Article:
Just outside of Chicxulub, people were working on building “Sendero Jurassico” which will be a park to educate people about dinosaurs. So maybe it will bring more tourism here in the future
Chicxulub is about 40 miles away from the Yucatan capital of Merida. There are a few mercados, bakeries and restaurants but there’s not really a lot to see.
But where else can you see old Mexican men drinking horchata underneath giant T Rex statues? From Chicxulub, it is approximately a 10-minute drive to Playa Uaymitun.
Getting to Chicxulub
There is no direct bus between Merida and Chicxulub. So, the best way to get here by public transport is to take the Autoprogreso bus from Merida to Progreso, and then take an Uber to Chicxulub.
Fortunately, you will find a lot of Ubers available in both Progreso and Chicxulub. There is also the option of taking a cab all the way from Merida to Chicxulub and back.
This actually doesn’t work out too expensive if there are several of you. You are looking at a fare of around 400 pesos each way for up to four people.
Celestun is a charming fishing village located on the Yucatan peninsula’s west coast. It is characterized by its pristine white-sand beaches, crystal-clear aquamarine waters, and quaint seafront eateries.
Many Yucatecans will tell you that the Yucatan beaches here (Playa Norte or Playa Sur Celestun) are the best places to see the sunset across the entire state. So, you should be sure to get here for Golden Hour and then for sunset.
Nothing could be more magical or romantic than to sit and watch as the sky above turns from blue to orange to pink. There are plenty of places along the Malecon in Celestun where you can rent a sunbed for the day for just a few pesos.
If you want to just lay your towel on the sand, you can do that too. Vendors are constantly walking back and forth along the beach selling all manner of snacks.
Dining options in Celestun are not necessarily something to rave about, but they do well to satisfy your Mexican food cravings. Restaurant Nicte Ha (C 10. 108 Centro) in the main square is good for simple treats like quesadillas and tacos.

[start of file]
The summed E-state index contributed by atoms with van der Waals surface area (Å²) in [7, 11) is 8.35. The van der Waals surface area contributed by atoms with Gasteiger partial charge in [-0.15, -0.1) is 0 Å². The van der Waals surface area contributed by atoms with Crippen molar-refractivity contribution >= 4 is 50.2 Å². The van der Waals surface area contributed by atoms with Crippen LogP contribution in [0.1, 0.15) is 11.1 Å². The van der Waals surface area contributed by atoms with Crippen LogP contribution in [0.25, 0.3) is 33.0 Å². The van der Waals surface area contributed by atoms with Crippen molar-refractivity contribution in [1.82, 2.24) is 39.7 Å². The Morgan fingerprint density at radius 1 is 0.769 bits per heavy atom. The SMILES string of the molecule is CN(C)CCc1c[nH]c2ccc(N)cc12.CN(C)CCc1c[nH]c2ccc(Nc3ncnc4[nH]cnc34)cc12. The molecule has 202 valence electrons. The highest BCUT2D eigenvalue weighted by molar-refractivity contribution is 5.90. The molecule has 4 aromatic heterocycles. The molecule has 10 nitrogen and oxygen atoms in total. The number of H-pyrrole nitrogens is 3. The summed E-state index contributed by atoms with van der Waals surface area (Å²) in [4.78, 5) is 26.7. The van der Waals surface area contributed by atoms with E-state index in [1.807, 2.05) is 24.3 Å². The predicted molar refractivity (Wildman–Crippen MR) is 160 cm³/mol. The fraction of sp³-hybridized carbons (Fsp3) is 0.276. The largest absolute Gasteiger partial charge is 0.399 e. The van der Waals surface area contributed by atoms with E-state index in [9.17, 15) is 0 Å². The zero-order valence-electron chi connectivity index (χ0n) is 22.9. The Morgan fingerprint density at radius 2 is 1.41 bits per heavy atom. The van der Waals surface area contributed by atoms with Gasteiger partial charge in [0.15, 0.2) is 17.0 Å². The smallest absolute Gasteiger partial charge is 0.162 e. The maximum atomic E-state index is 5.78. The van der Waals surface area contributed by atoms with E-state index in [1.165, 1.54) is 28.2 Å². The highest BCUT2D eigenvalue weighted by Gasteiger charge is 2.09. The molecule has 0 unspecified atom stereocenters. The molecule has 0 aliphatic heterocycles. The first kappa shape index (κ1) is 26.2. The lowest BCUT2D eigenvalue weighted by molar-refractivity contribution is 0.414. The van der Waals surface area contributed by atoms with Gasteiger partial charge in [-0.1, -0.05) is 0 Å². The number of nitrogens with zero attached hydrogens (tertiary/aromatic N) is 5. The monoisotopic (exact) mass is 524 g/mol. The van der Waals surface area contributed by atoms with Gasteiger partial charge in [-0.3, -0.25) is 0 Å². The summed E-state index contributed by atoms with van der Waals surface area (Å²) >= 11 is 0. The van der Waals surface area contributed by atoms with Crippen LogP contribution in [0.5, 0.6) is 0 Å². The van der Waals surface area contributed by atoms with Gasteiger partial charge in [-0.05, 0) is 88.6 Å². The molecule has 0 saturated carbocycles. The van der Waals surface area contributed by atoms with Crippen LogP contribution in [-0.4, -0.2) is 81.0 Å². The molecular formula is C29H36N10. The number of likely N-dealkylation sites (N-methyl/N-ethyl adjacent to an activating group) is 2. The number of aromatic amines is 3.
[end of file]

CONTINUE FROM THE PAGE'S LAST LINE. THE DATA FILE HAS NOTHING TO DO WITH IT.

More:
La Palapa (12 105, Benito Juárez) is a seafront eatery that is widely regarded as being one of the best in town. Come here for fresh seafood and be sure not to miss the coconut shrimp.
Of course, a trip to Celestun is not complete without a trip to the nearby Ria Celestun biosphere reserve to watch the flamingos. The reserve is just a 25-minute walk (or short cab ride) from the beach.
Getting to Celestun
Autobuses Oriente operates a direct bus that takes you straight from Merida to Celestun. It departs almost hourly from Mérida Noreste station (Calle 67 x 50 y 52 # 531 Colonia Centro CP 97000 Merida).
Services currently depart at the following times: 05:00, 06:00, 08:00, 09:00, 10:00, 11:00, 12:00, 13:00, 14:00, 15:30, 16:30, 17:30, 18:30, 20:00. However, keep in mind that schedules are subject to change.
The journey should take two hours from Celestun to Merida. You should allow up to three hours in each direction, however, as the bus makes a lot of stops en route.
If Progreso is a little too busy for you, you can continue west along the coast to Chelem. Don’t expect Chelem to be completely free of crowds though.
The charming fishing village is popular among American expats and retirees. The name Chelem means ¨under the magpie¨.
Here, the sands are a soft, powdery white and the waters are perfectly turquoise. You have a handful of stores, cafes, and restaurants here.
If you want to make a day of it, you can have breakfast and coffee in Progreso, pick up some snacks, and then continue on to Chelem. Colectivos run between the two beach towns and can be taken for just a couple of pesos.
Chelem sits adjacent to Chuburna beach. You can walk between the two best beaches in the Yucatan on days when it isn’t so hot.
Getting to Chelem
You can take a colectivo (shared minivan style bus) from Progreso to Chelem for just a few pesos. You can also opt to take an Uber which should not cost you more than $3-4 each way.
Telchac Puerto is one of the more overlooked Yucatan beaches. It is an hour’s drive from Merida and 30 minutes from Progreso.
This is a good choice if you are looking for somewhere calm and quiet. Like most gorgeous beaches in this region, you can expect soft white sand and clear, warm waters.